About the Lakes
St. Lawrence River and Seaway
The St. Lawrence River and Seaway is of vital geographic and economic importance to the Great Lakes system, connecting the lakes to the Atlantic Ocean and providing navigation to deep-draft ocean vessels. Approximately 800 miles (1,287 km) long, the St. Lawrence River can be divided into three broad sections: the freshwater river, which extends from Lake Ontario to just outside the city of Quebec; the St. Lawrence estuary, which extends from Quebec to Anticosti Island; and the Gulf of St. Lawrence, which leads into the Atlantic Ocean.
The St. Lawrence River drops 226 feet between Lake Ontario and Montreal, Canada. To allow vessels to pass through the river and in and out of the Great Lakes, the St. Lawrence Seaway, a massive American-Canadian navigational project, was begun in 1954 and completed in 1959. The Seaway created the final link in the Great Lakes-St. Lawrence River system, connecting Duluth, Minnesota, some 2,340 miles (3,766 km) away, with the head of the Gulf of St. Lawrence, through a complex system of lakes, rivers, deepened channels, locks, and canals.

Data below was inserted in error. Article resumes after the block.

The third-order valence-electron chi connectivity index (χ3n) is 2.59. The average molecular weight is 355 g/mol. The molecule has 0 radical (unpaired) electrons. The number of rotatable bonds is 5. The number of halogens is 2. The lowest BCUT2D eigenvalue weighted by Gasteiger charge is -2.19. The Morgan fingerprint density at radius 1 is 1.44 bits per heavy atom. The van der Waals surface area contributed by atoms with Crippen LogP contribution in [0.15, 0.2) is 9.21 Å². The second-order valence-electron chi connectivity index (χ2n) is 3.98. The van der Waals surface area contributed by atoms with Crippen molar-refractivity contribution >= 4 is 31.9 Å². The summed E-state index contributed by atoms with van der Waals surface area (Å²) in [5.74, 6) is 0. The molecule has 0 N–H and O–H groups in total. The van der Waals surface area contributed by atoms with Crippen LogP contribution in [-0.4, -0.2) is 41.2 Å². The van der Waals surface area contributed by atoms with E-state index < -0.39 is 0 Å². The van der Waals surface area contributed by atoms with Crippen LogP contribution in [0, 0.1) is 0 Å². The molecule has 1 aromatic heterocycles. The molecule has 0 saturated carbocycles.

Chateau Frontenac in Quebec City, Quebec, on the St. Lawrence River.
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